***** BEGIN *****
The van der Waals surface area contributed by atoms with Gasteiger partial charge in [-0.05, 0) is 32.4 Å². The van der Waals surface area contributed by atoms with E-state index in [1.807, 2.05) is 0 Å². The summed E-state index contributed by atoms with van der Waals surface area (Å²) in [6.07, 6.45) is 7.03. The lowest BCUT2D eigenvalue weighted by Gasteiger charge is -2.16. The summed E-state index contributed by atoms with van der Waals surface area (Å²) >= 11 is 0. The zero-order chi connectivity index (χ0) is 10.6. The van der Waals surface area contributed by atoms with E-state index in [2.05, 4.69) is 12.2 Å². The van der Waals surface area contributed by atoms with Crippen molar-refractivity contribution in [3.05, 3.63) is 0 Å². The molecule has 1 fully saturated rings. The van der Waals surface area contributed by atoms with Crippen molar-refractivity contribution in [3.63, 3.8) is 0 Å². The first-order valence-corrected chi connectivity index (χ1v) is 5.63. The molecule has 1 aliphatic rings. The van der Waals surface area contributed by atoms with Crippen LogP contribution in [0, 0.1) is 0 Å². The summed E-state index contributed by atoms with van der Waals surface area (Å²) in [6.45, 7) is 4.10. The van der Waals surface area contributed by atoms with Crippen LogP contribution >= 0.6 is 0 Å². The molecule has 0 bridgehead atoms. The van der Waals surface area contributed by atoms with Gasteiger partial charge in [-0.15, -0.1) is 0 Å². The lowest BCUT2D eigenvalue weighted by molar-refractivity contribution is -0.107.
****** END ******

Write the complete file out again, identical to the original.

The van der Waals surface area contributed by atoms with Gasteiger partial charge in [-0.05, 0) is 32.4 Å². The van der Waals surface area contributed by atoms with E-state index in [1.807, 2.05) is 0 Å². The summed E-state index contributed by atoms with van der Waals surface area (Å²) in [6.07, 6.45) is 7.03. The lowest BCUT2D eigenvalue weighted by Gasteiger charge is -2.16. The summed E-state index contributed by atoms with van der Waals surface area (Å²) >= 11 is 0. The zero-order chi connectivity index (χ0) is 10.6. The van der Waals surface area contributed by atoms with E-state index in [2.05, 4.69) is 12.2 Å². The van der Waals surface area contributed by atoms with Crippen molar-refractivity contribution in [3.05, 3.63) is 0 Å². The molecule has 1 fully saturated rings. The van der Waals surface area contributed by atoms with Crippen molar-refractivity contribution in [3.63, 3.8) is 0 Å². The first-order valence-corrected chi connectivity index (χ1v) is 5.63. The molecule has 1 aliphatic rings. The van der Waals surface area contributed by atoms with Crippen LogP contribution in [0, 0.1) is 0 Å². The summed E-state index contributed by atoms with van der Waals surface area (Å²) in [6.45, 7) is 4.10. The van der Waals surface area contributed by atoms with Crippen LogP contribution >= 0.6 is 0 Å². The molecule has 0 bridgehead atoms. The van der Waals surface area contributed by atoms with Gasteiger partial charge in [-0.15, -0.1) is 0 Å². The lowest BCUT2D eigenvalue weighted by molar-refractivity contribution is -0.107.